Gabe Lee talks about the music that influenced his new album “The Hometown Kid”

Nashville native Gabe Lee just released their new album The Hometown Kid last week, and now he caught up with us to discuss the influences behind the album, which range from contemporaries like Nikki Lane, Jason Isbelland the late Justin Townes Earle to veterans like Jackson Browne, John Hiattand the late Jean Prine to – as the title of the album suggests – having Nashville as his home. The Hometown Kid is a great collection of country, folk and rock, all fueled by Gabe’s expert narration, and you can stream the entire album and read what he had to say about the influences below. .

Gabe also has an album release show in Nashville this Friday (11/4)followed by a single date in NYC on November 7 at Rockwood Music Halland it will also appear at the Pindrop Songwriter Series in Nashville on November 14.


All or nothing -Niki Lane

Having already been drawn to Nikki’s vocals, the release of this record in 2014 – and each subsequent listen – is phenomenal proof of the artist’s development on every level. Songs like “Man Up” and “You Can’t Talk to Me Like That” may not have been considered commercial hits, but the production and writing of this record strikes me just as much as its tracking disc. queen of the highwayand should be touted as an essential step towards Nikki’s unmistakable grunge-icana sound that she’s all but perfected in her latest project. Denim and diamonds.

“Have a little faith in me” – John Hiatt

Soul. What more can be said? You either have it or you don’t. If you didn’t know what it was before this song, now you do.

Children in the street -Justin Townes Earle

Justin Townes will always be remembered as a troubled genius of his generation of songwriters. As such, his legacy will forever be clouded by his untimely passing, but none the less diminish his contribution to bringing history to song.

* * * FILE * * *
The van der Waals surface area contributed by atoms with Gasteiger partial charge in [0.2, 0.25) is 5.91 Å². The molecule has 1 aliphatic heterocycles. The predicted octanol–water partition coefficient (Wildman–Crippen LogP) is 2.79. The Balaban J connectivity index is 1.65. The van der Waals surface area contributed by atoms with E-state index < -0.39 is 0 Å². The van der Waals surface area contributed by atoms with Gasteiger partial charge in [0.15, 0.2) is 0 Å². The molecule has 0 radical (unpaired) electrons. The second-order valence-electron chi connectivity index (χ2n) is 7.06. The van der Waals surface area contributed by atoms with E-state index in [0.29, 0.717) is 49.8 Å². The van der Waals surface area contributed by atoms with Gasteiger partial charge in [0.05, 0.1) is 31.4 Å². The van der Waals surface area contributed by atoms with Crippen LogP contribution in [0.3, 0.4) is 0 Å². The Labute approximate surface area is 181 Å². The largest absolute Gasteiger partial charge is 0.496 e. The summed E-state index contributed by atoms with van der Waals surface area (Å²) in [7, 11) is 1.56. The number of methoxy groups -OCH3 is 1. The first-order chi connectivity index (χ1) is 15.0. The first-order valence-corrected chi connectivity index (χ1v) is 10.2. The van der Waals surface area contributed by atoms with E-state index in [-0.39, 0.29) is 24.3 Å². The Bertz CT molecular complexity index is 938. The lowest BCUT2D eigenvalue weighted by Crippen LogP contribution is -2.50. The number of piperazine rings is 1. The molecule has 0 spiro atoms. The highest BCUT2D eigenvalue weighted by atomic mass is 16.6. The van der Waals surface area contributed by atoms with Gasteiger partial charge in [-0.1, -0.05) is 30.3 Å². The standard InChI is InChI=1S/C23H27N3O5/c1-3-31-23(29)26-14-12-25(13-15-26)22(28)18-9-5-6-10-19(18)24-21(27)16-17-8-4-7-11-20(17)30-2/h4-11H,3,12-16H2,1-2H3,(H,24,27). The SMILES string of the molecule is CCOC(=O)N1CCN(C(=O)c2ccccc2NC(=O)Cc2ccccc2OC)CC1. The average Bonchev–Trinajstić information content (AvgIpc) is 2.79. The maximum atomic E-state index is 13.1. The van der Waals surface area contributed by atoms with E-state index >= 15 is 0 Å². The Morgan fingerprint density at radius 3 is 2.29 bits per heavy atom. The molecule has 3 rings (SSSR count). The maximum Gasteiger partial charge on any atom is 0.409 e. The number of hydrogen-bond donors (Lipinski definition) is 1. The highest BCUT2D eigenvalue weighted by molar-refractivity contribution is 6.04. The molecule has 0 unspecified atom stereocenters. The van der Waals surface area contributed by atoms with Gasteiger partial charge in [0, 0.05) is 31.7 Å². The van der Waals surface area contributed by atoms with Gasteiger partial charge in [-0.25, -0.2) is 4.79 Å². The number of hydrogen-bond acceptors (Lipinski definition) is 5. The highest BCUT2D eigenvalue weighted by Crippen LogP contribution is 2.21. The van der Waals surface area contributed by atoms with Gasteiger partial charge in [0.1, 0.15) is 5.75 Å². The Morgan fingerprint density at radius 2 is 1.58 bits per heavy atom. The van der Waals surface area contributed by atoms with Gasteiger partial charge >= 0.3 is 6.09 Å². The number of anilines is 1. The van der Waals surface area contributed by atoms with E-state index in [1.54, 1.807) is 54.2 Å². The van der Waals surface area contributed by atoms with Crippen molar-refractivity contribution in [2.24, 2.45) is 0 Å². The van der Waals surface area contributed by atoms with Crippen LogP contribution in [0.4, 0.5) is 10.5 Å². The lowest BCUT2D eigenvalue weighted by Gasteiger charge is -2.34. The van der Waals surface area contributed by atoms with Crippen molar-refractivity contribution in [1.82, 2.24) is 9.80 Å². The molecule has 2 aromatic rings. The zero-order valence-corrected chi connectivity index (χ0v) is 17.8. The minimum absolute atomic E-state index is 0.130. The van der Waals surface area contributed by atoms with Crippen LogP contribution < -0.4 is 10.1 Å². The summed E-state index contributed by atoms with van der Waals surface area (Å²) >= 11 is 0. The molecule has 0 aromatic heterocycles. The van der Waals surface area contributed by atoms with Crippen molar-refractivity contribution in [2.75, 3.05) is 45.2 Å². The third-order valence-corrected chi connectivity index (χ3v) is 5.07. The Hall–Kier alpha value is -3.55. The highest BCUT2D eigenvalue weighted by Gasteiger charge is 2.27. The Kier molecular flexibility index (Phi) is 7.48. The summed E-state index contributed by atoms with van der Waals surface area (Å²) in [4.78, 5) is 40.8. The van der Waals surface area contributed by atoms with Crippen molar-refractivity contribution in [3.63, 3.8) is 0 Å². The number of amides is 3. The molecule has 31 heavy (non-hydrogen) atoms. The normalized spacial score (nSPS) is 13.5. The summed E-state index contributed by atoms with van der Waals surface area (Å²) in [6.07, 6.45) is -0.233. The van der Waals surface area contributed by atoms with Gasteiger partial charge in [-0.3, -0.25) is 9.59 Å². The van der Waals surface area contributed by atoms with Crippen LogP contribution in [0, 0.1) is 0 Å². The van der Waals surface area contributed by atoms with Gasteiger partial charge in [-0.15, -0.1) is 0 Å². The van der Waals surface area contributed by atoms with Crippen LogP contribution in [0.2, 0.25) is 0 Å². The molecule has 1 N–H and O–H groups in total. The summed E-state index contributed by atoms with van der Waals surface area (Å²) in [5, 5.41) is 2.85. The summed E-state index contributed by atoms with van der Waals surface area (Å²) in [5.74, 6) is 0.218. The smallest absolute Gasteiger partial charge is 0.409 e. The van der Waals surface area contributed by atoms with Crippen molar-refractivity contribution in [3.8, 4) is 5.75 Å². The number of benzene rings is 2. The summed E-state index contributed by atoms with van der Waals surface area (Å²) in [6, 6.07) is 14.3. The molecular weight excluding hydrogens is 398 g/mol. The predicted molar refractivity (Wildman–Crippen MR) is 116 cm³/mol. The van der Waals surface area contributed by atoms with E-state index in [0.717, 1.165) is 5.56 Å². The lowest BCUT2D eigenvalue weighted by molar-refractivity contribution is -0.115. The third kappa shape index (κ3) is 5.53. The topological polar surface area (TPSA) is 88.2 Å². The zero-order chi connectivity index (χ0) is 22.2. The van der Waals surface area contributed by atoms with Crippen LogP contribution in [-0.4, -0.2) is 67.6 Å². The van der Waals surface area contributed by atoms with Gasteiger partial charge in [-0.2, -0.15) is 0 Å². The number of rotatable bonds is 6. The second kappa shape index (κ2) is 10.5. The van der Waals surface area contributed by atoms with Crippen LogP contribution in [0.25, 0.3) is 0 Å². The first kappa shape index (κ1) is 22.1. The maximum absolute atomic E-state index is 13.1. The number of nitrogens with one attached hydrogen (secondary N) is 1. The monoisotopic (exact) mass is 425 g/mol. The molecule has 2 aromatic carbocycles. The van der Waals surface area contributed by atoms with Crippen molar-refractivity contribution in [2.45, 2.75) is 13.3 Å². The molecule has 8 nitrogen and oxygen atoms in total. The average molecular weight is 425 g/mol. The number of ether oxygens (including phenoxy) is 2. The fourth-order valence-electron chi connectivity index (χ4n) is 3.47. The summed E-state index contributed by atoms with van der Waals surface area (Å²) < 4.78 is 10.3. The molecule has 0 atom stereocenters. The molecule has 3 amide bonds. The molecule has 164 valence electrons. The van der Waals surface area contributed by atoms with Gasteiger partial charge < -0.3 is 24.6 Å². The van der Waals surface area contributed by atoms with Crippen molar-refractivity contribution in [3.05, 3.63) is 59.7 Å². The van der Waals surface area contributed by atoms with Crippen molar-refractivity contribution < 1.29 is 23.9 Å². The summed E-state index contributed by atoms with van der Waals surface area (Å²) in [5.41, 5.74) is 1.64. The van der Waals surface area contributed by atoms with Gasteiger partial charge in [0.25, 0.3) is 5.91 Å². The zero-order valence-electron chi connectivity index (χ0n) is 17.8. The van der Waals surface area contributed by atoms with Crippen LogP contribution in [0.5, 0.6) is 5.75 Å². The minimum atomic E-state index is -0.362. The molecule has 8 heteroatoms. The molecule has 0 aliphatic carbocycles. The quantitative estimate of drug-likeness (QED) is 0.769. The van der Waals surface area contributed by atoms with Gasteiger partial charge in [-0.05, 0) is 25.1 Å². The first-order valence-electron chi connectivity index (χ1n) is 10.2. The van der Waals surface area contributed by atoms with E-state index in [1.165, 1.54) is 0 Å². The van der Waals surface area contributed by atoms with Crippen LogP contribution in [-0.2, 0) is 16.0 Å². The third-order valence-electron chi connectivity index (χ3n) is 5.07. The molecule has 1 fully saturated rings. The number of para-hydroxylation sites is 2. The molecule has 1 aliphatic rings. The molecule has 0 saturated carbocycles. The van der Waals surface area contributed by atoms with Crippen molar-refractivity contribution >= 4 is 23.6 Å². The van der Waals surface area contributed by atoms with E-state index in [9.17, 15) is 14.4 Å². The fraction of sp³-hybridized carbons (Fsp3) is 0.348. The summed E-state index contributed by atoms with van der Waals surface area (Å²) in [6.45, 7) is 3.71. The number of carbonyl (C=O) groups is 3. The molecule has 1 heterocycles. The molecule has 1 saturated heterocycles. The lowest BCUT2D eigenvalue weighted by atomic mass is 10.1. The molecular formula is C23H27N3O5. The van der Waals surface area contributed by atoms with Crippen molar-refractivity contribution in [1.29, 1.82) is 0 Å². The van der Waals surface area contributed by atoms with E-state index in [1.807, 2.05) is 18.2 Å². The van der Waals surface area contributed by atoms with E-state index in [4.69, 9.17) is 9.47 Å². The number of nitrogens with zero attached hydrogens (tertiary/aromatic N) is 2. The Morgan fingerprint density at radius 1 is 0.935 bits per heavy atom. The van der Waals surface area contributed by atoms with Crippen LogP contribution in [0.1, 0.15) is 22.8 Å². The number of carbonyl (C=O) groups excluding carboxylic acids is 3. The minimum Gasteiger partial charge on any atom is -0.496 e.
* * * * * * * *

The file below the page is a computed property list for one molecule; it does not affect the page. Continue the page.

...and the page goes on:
Will Hoge

This guy has been a staple in Nashville for many years, I think the first time I saw him was at a Lightning 100 event a long time ago when… his consistency as an entertainer didn’t is matched only by the consistency of his no-frills rock sound, which he has cultivated so well in a city whose Music City moniker should demand more than honky tonk and bubblegum country.

John Prine’s Legacy

The man, the master storyteller! His beloved Nashville legacy is in the hands of his sons and I consider comparisons of our styles between people the greatest of compliments. What he brought to songwriting may never be replicated, and it would behoove every writer to wonder “what would John Prine do” every time he put pen to paper.


A record of homecomings and comings and goings, the hometown kid’s journeys are fueled by my own taste of the road the past two years. I haven’t taken on a full multi-month run yet, and while it’s certainly part of the dream, either you’re made for it or you’re not. And if you’re not, you pass anyway.

Nashville as home

Nashville has been and will be a thread in the fabric of almost everything I write. And it’s a unique perspective that I feel called to weave into the country genre, as well as into the overall patchwork of music produced in this city and even more in the South. That being said, the message of coming home and finding yourself on The Hometown Kid is meant to encompass everyone’s own experiences with their origin.

Runs empty -Jackson Browne

One of the best live records of all time, constantly playing in my house, my car and in my head. Another incomparable atmosphere, with great storytelling and gameplay.


Isbell is one of those writers so adept in his language that, like Dylan, people who consider themselves storytellers would do well to learn from him. The sonic accomplishments of his records are second to none, but it’s the way he tells his story that as a young writer, I consider almost every song to be its own master class.

Of the city under the hills – dog mouth

A fun midwestern rock and pop record that came out at a formative time during my college years when I was just beginning to hear a voice in my head whispering “create your own sound”. This record has lived in every car I’ve owned, and through probably millions of plays, I’ve gleaned some important tools on how to design song hooks without sacrificing originality.